Retardation of renal development that occurs in individuals of low birth weight increases the risk of renal diseases during adulthood 7. The process of nephrogenesis in the rats starts during mid-gestation and finishes by post-natal day 14 8. Previous studies demonstrated that maternal low-protein diet in rats resulted in low birth weight, suppressed the renal renin-angiotensin system (RAS), and reduced the number of nephrons, leading to hypertension in offspring 9. The aging process of the kidney is associated with physiological and functional changes, including reduced kidney weight and glomerular number, and changes in the shape of glomeruli and the formation of glomerular arterioles 10. These changes in combination with decrease in renal function lead to hypertension and other cardiovascular diseases. The RAS is associated with one of the mechanisms that are involved in developmental problems in fetal organs, including the kidney 11. Angiotensin II is the primary peptide in the system, which activates two subtypes of G-protein coupled receptors: angiotensin II type 1 (AT1R) and type 2 (AT2R) receptors. The AT1R plays a key role in the regulation of blood pressure, hormone secretion and renal function while AT2R is involved mainly in the development and growth 12.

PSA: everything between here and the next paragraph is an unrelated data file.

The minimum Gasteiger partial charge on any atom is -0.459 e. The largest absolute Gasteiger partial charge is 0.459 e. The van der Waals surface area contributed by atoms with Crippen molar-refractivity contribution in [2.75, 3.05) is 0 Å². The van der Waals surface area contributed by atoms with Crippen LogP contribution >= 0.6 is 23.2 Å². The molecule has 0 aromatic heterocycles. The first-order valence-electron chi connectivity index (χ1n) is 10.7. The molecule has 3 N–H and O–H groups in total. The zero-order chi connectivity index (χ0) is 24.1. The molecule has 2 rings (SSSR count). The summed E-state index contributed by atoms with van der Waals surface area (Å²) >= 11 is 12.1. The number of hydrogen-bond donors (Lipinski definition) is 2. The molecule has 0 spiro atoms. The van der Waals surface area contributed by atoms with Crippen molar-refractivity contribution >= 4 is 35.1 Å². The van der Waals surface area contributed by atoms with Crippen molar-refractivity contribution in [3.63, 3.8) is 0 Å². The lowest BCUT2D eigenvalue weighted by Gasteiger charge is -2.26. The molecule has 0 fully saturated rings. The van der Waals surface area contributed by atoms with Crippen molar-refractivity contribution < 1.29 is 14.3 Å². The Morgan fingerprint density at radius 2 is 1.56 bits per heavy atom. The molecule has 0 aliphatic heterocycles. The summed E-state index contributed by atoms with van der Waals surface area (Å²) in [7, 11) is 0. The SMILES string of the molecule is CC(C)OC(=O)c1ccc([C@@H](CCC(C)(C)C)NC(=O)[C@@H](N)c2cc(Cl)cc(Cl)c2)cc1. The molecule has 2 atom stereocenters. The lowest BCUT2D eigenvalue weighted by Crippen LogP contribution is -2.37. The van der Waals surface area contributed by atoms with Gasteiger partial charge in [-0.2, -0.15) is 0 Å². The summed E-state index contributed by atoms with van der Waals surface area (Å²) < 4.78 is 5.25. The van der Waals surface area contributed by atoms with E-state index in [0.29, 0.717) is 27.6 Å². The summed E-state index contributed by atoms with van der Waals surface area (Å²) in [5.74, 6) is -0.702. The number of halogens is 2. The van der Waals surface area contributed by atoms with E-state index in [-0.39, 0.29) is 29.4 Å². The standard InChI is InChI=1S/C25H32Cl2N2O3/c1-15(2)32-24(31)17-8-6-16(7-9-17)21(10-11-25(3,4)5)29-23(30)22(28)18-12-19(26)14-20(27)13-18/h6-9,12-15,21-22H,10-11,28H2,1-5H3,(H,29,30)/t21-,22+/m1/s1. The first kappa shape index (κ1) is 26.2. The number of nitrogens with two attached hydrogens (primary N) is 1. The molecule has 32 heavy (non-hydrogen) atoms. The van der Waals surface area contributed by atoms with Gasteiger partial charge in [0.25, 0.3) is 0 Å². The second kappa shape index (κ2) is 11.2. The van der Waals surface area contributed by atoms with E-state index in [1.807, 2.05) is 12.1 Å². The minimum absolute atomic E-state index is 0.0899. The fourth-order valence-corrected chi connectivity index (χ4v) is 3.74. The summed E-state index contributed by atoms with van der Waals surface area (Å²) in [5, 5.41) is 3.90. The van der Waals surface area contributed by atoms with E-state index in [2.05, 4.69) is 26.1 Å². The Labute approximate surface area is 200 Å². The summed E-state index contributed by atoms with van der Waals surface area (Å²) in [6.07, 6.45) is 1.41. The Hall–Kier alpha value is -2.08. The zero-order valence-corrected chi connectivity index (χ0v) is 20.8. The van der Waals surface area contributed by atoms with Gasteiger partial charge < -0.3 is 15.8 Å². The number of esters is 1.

Little is known about the effect of common fetal stress of hypoxia on the kidney development. Therefore, in the present study, we determined the effect of fetal hypoxia on the glomerular development and the expression patterns of AT1R and AT2R in the kidney in three developmental stages of near-term fetal, neonatal, and adult rats. The results suggest that fetal hypoxia causes programming of aberrant kidney development and accelerates the aging process of the kidney during the postnatal development, which may contribute to an increased risk of cardiovascular disease, particularly hypertension in offspring.